Webre describes that meeting as a donnybrook – a bitter quarrel. However, the government department had the financial power, so the project was terminated. “Then came the attacks upon my person. Using microwave weapons…”

Those attacks began in Washington, slightly earlier, he recalls. Just before he returned to SRI to have that meeting with the liaison, Webre had been on a secondary project, meeting with the assistant secretary of defense. When he came out of that meeting he was hit with what he calls mind control weapons.

What did it feel like? Webre replies, “It’s very painful and it stuns you psychologically. It feels like you’re totally disoriented.”

“This is how they have coped with activists in this area. . .”

The attacks opened up a chapter in his life in which he became cognizant of electromagnetic or more exotic weaponry and became an advocate for others who are similarly targeted. The victims are put in an unbelievable situation in which they will no longer be taken as seriously.

Nevertheless, with some help from friends Webre continued a career of varied accomplishments. For instance, he was a delegate to specialized United Nations conferences. California governor Jerry Brown appointed Webre to a taskforce on earthquake preparedness. Webre produced and hosted the first live radio broadcast between the USA and the former Soviet Union, in 1987. He was elected as a delegate to the 1996 Texas Democratic convention. Webre is still a member of the District of Columbia bar. He taught civil liberties at the University of Texas. The list goes on.

In the year 2000, Webre went public with the concept of exopolitics, which is now an emerging field. A prominent author in the field, social scientist Dr. Michael Salle, is said to have read Webre’s earlier online treatise before expanding on the topic and writing his own Exopolitics book. Webre praises Salle’s effort and that of Stephen Bassett. Bassett hosted the first Exopolitics conference, last year in Washington D.C. Webre’s new book will be launched at the second annual Exopolitics gathering, on April 22–24. (

Interest in the discipline is developing fast, he says, and couldn’t come at a more strategic time. He cites global problems that are largely caused by our fossil fuels/nuclear civilization.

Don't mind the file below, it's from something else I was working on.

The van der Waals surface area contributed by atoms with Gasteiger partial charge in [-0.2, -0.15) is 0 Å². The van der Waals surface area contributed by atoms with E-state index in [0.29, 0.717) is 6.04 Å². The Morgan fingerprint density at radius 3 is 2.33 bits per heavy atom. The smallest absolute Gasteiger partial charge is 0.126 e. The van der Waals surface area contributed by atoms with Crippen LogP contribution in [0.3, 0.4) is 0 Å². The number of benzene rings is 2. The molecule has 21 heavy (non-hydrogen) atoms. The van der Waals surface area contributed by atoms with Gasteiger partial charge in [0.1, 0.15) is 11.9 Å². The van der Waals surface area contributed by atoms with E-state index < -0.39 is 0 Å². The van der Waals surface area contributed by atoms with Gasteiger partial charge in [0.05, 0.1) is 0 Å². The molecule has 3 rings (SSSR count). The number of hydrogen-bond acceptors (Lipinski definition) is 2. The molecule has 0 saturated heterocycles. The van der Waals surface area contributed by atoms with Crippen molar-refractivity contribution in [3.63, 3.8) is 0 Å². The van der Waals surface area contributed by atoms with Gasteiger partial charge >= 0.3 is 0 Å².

“An ecological approach to these problems may provide us with life-saving and planet-saving solutions.” Webre speaks of a Galactic Federation that sees our potential self-induced ecological catastrophes as necessary for humankind’s evolution, so that we’ll “acknowledge our short-sighted exploitation of earth’s resources and our social dysfunctions, and then build anew after a considerable period of self-searching.”

Today, Webre is International Director of the Institute for Cooperation in Space (ICIS), an on-air host on Vancouver Coop Radio ( and author of a half-dozen books.

His voice joins others who issue warnings. For instance, Steven M. Greer MD, director of The Disclosure Project, calls for open congressional hearings into the UFO matter. Dr. Greer has said “There are ongoing illegal covert programs that consider themselves above the law and have deliberately acted outside of constitutionally-required control and oversight. These programs deal with UFO and extraterrestrial matters and new energy and propulsion technologies. They have consistently denied congress and U.S. Presidents’ access to these programs, and (the covert operations) constitute a grave threat to U.S. national security.”

Webre speaks of many alternatives, such as naming a public interest diplomacy outreach program to Off Planet Cultures, a “Star Dreams Initiative (SDI),” and developing “a project that offers an alternative vision to the weaponization of space.”

In Exopolitics, Webre argues that most of the story modern human beings have been told about earth and its outer space environs is wrong. He presents the hypothesis that earth is a quarantined planet in a populated, evolving, highly organized inter-planetary, inter-galactic, multi-dimensional universe society of life-bearing planets. And that the quarantine, which probably has a spiritual cause, may be ending. He makes the point that our society will have to kick its perpetual-war habit, however, before being invited out.

His Exopolitics model bridges between the familiar locked-in limited consensual thinking of our society and an expanded awareness we could enjoy in what he calls Universe Society. The insights in Exopolitics: Politics, Government and Law in the Universe resonate with what researchers on the energy frontier have learned about socioeconomic, environmental, geopolitical and spiritual awareness issues related to truly paradigm-busting breakthrough energy inventions.

If you attend the Exopolitics Expo, get his book, read it and remember to ask Dr. Webre about the proposed Decade of Contact and not his personal story. He’s serious about that, even though he was persuaded to tell a bit of his story just thi

Jeane Manning

May/June 2005 – #51